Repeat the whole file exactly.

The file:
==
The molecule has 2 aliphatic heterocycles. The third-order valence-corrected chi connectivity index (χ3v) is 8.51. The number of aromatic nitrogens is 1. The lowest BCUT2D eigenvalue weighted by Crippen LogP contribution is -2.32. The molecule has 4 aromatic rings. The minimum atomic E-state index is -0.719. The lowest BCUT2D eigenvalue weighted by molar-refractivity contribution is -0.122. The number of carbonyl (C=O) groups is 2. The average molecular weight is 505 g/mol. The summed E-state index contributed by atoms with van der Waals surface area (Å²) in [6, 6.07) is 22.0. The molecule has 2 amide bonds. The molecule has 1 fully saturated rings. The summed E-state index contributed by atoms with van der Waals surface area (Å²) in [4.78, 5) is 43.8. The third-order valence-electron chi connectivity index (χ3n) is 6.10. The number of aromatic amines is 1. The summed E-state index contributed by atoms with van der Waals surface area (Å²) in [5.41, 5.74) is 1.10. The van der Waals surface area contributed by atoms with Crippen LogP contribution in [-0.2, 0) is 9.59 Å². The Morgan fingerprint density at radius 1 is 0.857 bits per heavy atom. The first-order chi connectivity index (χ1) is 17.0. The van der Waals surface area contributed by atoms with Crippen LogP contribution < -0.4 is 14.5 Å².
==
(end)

The molecule has 2 aliphatic heterocycles. The third-order valence-corrected chi connectivity index (χ3v) is 8.51. The number of aromatic nitrogens is 1. The lowest BCUT2D eigenvalue weighted by Crippen LogP contribution is -2.32. The molecule has 4 aromatic rings. The minimum atomic E-state index is -0.719. The lowest BCUT2D eigenvalue weighted by molar-refractivity contribution is -0.122. The number of carbonyl (C=O) groups is 2. The average molecular weight is 505 g/mol. The summed E-state index contributed by atoms with van der Waals surface area (Å²) in [6, 6.07) is 22.0. The molecule has 2 amide bonds. The molecule has 1 fully saturated rings. The summed E-state index contributed by atoms with van der Waals surface area (Å²) in [4.78, 5) is 43.8. The third-order valence-electron chi connectivity index (χ3n) is 6.10. The number of aromatic amines is 1. The summed E-state index contributed by atoms with van der Waals surface area (Å²) in [5.41, 5.74) is 1.10. The van der Waals surface area contributed by atoms with Crippen LogP contribution in [-0.2, 0) is 9.59 Å². The Morgan fingerprint density at radius 1 is 0.857 bits per heavy atom. The first-order chi connectivity index (χ1) is 17.0. The van der Waals surface area contributed by atoms with Crippen LogP contribution < -0.4 is 14.5 Å².